Another Tolkien talk that Weiner has given, this one at Nine Worlds Geekfest 11 August 2013, and drawing on an earlier talk, which he has since also published on the blog (on 1 April). Weiner notes that ‘Seasoned Tolkienists will find little here that isn’t common knowledge, but it may be of interest to others.’ – doubtlessly Weiner is well aware that his blog, in the few short days since his first post, has already attracted many ‘seasoned Tolkienists’ among its readers. Still, there is a lot to know about Tolkien and language, and I, at least, was reminded of much that I had forgotten. This post works quite well in conjunction with earlier posts about Tolkien’s relations to language and language invention, and Weiner here also takes in Tolkien’s use of language for the telling of tales (something I suspect Tolkien would have claimed was more than mere communication).
|Sauron Brought Werewolves
by Peter Xavier Price
Academia.edu – A (non-exhaustive) list of papers on Tolkienian topics uploaded to the website academia.edu in March
I have not had the time to read through all of these, and so I will merely list them here as relevant. There are likely many more papers uploaded that should appear here, but these are the ones that I have noticed.
For a full list of papers that have been tagged ‘J.R.R. Tolkien’ (without date information), please see www.academia.edu/Documents/in/J._R._R._Tolkien.
Ana María Mariño Arias, ‘Women of Middle-Earth. An approach to the role of women in The Lord of the Rings’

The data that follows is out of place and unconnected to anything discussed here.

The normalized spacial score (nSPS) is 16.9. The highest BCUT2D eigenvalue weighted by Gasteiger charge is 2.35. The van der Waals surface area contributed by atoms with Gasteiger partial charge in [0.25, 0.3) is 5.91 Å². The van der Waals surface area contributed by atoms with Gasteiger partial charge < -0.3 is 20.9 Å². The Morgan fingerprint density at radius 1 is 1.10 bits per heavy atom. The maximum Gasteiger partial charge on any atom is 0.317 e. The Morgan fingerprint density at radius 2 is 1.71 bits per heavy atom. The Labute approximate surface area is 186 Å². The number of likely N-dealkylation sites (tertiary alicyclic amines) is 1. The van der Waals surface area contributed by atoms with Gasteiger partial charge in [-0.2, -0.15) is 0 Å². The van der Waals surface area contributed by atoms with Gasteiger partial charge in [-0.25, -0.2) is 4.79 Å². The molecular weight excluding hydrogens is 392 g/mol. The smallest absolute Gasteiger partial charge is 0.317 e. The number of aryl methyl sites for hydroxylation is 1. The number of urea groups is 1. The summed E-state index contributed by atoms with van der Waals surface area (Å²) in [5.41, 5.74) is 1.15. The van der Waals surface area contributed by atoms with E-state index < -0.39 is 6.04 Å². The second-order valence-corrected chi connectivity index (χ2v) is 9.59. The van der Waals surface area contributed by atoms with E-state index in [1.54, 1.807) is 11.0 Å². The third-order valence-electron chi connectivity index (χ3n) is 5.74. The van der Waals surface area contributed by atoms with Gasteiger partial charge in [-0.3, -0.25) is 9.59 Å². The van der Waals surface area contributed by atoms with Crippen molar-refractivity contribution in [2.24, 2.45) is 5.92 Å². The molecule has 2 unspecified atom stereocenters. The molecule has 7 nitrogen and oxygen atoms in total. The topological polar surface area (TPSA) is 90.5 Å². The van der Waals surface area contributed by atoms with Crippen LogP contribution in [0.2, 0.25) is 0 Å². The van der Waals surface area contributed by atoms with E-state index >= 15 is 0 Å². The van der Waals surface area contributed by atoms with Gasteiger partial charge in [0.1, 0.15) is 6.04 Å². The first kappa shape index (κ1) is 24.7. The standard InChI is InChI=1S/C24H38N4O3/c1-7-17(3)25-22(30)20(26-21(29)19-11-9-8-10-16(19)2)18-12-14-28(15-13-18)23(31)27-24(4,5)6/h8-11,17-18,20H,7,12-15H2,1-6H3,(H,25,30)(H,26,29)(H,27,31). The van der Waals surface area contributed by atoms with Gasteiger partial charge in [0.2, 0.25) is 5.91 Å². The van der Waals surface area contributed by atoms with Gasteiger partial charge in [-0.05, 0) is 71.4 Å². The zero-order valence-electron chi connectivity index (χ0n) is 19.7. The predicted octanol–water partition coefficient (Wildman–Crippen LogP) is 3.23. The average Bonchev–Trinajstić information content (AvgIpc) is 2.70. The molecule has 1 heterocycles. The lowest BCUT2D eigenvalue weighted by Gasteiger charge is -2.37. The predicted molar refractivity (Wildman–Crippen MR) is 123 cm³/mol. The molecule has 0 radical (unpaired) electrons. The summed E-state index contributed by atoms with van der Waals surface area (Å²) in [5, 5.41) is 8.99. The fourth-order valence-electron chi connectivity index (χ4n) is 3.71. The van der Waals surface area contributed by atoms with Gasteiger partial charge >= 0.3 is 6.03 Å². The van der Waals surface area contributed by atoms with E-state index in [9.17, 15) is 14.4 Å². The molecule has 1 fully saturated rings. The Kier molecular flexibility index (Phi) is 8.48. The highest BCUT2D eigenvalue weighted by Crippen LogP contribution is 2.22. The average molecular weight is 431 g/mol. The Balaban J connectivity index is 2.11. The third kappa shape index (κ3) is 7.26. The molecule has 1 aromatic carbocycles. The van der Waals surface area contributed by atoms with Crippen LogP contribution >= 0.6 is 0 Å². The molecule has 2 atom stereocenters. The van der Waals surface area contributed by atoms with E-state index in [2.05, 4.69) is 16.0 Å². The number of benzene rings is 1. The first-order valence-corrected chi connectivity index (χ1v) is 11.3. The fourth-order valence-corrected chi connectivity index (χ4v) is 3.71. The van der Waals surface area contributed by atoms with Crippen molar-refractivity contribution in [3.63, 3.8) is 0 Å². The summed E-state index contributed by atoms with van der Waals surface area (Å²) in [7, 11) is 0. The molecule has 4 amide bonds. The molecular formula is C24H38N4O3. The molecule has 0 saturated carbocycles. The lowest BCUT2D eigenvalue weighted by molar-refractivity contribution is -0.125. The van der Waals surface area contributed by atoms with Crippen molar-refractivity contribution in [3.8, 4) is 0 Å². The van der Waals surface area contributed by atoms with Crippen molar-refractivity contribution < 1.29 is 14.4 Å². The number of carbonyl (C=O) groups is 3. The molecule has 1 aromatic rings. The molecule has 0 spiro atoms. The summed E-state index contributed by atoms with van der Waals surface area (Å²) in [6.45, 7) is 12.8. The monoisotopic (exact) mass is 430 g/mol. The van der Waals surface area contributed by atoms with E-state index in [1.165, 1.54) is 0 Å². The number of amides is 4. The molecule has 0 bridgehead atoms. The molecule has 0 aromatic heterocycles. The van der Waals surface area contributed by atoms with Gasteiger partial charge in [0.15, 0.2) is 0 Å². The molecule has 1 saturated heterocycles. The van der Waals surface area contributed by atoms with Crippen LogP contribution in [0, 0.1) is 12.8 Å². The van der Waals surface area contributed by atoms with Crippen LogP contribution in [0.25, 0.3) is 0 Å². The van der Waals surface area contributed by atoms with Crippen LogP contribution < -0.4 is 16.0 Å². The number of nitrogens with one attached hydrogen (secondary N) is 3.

Simon Cook, ‘The Tragedy of Cambridge Anthropology:Edwardian Historical Thought and the Contact of Peoples’ in History of European Ideas
Janet Brennan Croft, ‘The Art of the Foreword: Tolkien’s Shortest Works’
Michaela Eskew, ‘Judging a Cover By Its Book: A Study of the Iconography in J.R.R. Tolkien’s Dust Jacket Designs for The Lord of the Rings’
Andrew Higgins, , ‘Glossopoeia and World-Building: Exploring J.R.R.Tolkien’s Four Key Characteristics for Art-Languages by Other Practioners of the ‘Secret Vice’’
Thomas Honegger, ‘Splintered Heroes – Heroic Variety and its Function in The Lord of the Rings’
William Matross, ‘The Shaved Chin: Cultural Imperialism and Gender Norms in Dwarves’
Dwight Longenecker, Tuesday, 1 March 2016, ‘J.R.R. Tolkien Was a Great Catholic Evangelist’
In some ways, I can understand what would make Longenecker feel the way he does, but at the same time, I have to disagree with him. In my opinion, Longenecker seems to believe that the applicability that he sees in Tolkien’s work must be universal rather than accepting that this, as Tolkien pointed out, “resides in the freedom of the reader” and is not “the purposed domination of the author.” Many aspects of Tolkien’s work are certainly inspired by his faith-based world-view, but the ‘arrow’ doesn’t necessarily point both ways.
Tom Hillman, Sunday, 6 March 2016, ‘‘Wraiths!’ he wailed. ‘Wraiths on Wings’ — (TT 4.ii.629-30)’
A commentary & analysis of the situation where Frodo, Gollum, and Sam are passed by a Ringwraith in the Dead Marshes (book IV, ch. 2). Hillman’s focus is on the changes this event brings about, particularly in Frodo and Gollum. There are some interesting ideas here, especially about the development of Frodo, though I do think that Hillman goes one or two steps too far in his analysis of Frodo’s mental state at the Black Gate (IV,3).
Philip Kosloski, National Catholic Register, Wednesday, 9 March 2016, ‘J.R.R. Tolkien and St. Augustine Knew That We Are Exiles’
Reading this as a comparative comment, there are some interesting thoughts. Personally I think that Kosloski applies a bit too much applicability to his reading of Tolkien, which I do not think is entirely consistent with Tolkien’s concept of the Gift, but insofar as the comparison does hold, the parallels to Augustine are intersting enough.